(Part 1 of a 3-part series)
Whether you are a project manager, a PMO director or an executive, most of us want better information. Why? Information is the fuel for decision-making. Whether a decision is about what to have for lunch or about making a billion dollar investment, a decision-maker is reliant on information which is then used to evaluate options and ultimately choose a course of action. But just having information isn’t enough – it needs to be good information.
What information is collected, how and when we gather it and what we do with it when we have it are all factors that contribute to information quality. Individuals and organizations that are mindful of these tend to be more effective in collecting better information and managing the flow of information across the enterprise than those who take a haphazard approach. So what do the effective organizations know that the others don’t?
First and foremost, effective information managers recognize that data and information are not the same thing. Data is a set of facts while information is data that has been processed to create meaning. Data is the words, information is the story. Furthermore these managers recognize that good information cannot exist without good data. Good data does not just appear; it is collected through well-defined, well-supported processes. Processes for collecting data clearly define what is being collected and establish clear roles and responsibilities for both providing and collecting it. Attention is paid to timeliness and completeness and includes feedback to data providers so that data quality can be improved over time.
Effective data collection processes also focus on quality not quantity – they don’t collect data for the sake of data. While its nifty to be able to say you’re collecting data on 1,000 different ‘key indicators,’ trying to collect data on everything is time consuming and contributes little to the objective of having information for decision making. Indeed having too much data can feed ‘analysis paralysis’ where the amount of data cannot be synthesized into useable and relevant information. Asking for a few key data elements rather than all the data available not only reduces the time and overhead associated with data collection, it emphasizes the importance of the data that we do collect.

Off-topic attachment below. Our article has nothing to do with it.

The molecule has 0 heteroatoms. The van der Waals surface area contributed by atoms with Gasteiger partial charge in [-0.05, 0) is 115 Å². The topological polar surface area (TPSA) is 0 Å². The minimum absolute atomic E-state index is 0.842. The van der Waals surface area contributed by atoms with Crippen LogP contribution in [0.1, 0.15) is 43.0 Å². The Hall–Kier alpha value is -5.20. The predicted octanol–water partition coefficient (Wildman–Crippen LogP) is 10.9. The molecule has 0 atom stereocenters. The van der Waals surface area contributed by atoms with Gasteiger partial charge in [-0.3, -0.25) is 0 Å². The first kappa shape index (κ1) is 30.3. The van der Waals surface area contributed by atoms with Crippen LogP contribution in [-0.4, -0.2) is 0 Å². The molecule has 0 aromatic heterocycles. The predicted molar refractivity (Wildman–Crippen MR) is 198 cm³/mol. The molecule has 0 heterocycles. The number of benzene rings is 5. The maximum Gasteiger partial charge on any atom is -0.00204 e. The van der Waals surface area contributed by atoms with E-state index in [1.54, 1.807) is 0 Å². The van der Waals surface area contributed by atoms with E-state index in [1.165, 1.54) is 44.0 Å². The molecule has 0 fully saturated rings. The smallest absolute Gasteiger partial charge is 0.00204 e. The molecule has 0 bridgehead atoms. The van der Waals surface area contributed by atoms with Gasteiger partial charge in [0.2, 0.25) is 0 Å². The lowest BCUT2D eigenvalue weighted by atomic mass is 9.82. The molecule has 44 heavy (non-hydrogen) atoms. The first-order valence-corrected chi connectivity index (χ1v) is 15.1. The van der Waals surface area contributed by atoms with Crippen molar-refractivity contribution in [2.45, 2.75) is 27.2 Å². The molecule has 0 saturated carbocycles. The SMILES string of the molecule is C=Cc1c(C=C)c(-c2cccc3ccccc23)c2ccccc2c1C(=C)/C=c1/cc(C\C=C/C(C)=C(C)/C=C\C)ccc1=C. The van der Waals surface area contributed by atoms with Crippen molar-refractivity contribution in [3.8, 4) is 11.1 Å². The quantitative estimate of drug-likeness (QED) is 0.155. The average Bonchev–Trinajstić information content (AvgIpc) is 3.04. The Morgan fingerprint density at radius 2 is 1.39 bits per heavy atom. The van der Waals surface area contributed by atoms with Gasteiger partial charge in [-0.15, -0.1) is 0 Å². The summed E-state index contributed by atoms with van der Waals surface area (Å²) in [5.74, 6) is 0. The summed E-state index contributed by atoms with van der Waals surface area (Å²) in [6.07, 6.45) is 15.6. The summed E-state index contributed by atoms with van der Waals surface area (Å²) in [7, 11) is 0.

Consider the example of the manager who, in trying to understand how time is being spent by his staff, defines eight different categories of administrative work. Everything, from reading emails regarding benefits to attending team morale events with co-workers, appear as separate line items in the timesheet. Over time, and after thorough analysis, the manager notices: a) The aggregate amount of administrative time reported has increased, and b) The greatest increase is in the item labeled ‘timekeeping.’
But how can we be sure we’re collecting the right data? First, we need to work backwards from the decision. Not from what the decision will be, but what is the decision about. In other words, not what is the answer, but what are the questions. While we can’t predict all the questions that could arise at any time, there are certain questions that are part of an individual or organization’s decision-making DNA. If your answer can’t be supported with facts, you need to look at your data.
In the timekeeping example above, the real question was not ‘how much time is spent onteam morale events with coworkers’, but rather ‘how much time is available for production or project work (non-administrative)’. With that in mind, a single line item for miscellaneous administrative effort would have provided plenty of data to determine the burden associated with administrative work.
Collecting data is the beginning of the story for creating better information but it is by no means the whole story. In my next post, we’ll look at how we create information from the data and how that information is communicated all support better decision-making.